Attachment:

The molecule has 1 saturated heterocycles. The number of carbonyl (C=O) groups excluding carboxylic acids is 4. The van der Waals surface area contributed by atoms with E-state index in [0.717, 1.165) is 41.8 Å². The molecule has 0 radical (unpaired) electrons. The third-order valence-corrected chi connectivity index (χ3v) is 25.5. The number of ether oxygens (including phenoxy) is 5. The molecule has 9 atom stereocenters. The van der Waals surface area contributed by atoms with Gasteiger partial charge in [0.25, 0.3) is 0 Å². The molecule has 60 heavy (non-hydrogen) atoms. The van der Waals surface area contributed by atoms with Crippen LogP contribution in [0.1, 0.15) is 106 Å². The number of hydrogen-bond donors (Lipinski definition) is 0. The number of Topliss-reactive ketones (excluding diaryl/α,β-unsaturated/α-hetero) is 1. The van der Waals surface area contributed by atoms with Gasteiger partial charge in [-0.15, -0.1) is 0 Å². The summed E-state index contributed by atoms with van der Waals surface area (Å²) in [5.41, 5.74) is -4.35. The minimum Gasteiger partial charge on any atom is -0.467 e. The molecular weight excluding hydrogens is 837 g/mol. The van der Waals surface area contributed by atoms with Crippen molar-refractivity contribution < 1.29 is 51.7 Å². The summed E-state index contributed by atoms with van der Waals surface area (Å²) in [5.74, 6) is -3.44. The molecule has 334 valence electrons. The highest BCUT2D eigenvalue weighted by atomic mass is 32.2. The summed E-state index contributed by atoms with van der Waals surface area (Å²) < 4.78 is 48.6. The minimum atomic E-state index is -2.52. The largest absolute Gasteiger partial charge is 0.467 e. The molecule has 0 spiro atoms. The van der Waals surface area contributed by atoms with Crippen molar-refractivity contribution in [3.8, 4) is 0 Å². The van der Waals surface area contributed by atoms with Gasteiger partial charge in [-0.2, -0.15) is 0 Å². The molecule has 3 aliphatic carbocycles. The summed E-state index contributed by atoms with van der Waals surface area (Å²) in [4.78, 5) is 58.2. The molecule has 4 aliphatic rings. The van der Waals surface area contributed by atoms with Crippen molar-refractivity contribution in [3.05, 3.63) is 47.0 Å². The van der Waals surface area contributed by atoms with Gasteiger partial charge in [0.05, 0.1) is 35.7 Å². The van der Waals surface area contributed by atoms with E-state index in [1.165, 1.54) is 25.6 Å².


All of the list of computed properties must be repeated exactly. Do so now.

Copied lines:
The molecule has 1 saturated heterocycles. The number of carbonyl (C=O) groups excluding carboxylic acids is 4. The van der Waals surface area contributed by atoms with E-state index in [0.717, 1.165) is 41.8 Å². The molecule has 0 radical (unpaired) electrons. The third-order valence-corrected chi connectivity index (χ3v) is 25.5. The number of ether oxygens (including phenoxy) is 5. The molecule has 9 atom stereocenters. The van der Waals surface area contributed by atoms with Gasteiger partial charge in [0.25, 0.3) is 0 Å². The molecule has 60 heavy (non-hydrogen) atoms. The van der Waals surface area contributed by atoms with Crippen LogP contribution in [0.1, 0.15) is 106 Å². The number of hydrogen-bond donors (Lipinski definition) is 0. The number of Topliss-reactive ketones (excluding diaryl/α,β-unsaturated/α-hetero) is 1. The van der Waals surface area contributed by atoms with Gasteiger partial charge in [-0.15, -0.1) is 0 Å². The summed E-state index contributed by atoms with van der Waals surface area (Å²) in [5.41, 5.74) is -4.35. The minimum Gasteiger partial charge on any atom is -0.467 e. The molecular weight excluding hydrogens is 837 g/mol. The van der Waals surface area contributed by atoms with Crippen molar-refractivity contribution < 1.29 is 51.7 Å². The summed E-state index contributed by atoms with van der Waals surface area (Å²) in [5.74, 6) is -3.44. The molecule has 334 valence electrons. The highest BCUT2D eigenvalue weighted by atomic mass is 32.2. The summed E-state index contributed by atoms with van der Waals surface area (Å²) < 4.78 is 48.6. The minimum atomic E-state index is -2.52. The largest absolute Gasteiger partial charge is 0.467 e. The molecule has 0 spiro atoms. The van der Waals surface area contributed by atoms with Crippen molar-refractivity contribution in [3.8, 4) is 0 Å². The van der Waals surface area contributed by atoms with Gasteiger partial charge in [-0.2, -0.15) is 0 Å². The molecule has 3 aliphatic carbocycles. The summed E-state index contributed by atoms with van der Waals surface area (Å²) in [4.78, 5) is 58.2. The molecule has 4 aliphatic rings. The van der Waals surface area contributed by atoms with Crippen molar-refractivity contribution in [3.05, 3.63) is 47.0 Å². The van der Waals surface area contributed by atoms with Gasteiger partial charge in [0.05, 0.1) is 35.7 Å². The van der Waals surface area contributed by atoms with E-state index in [1.165, 1.54) is 25.6 Å².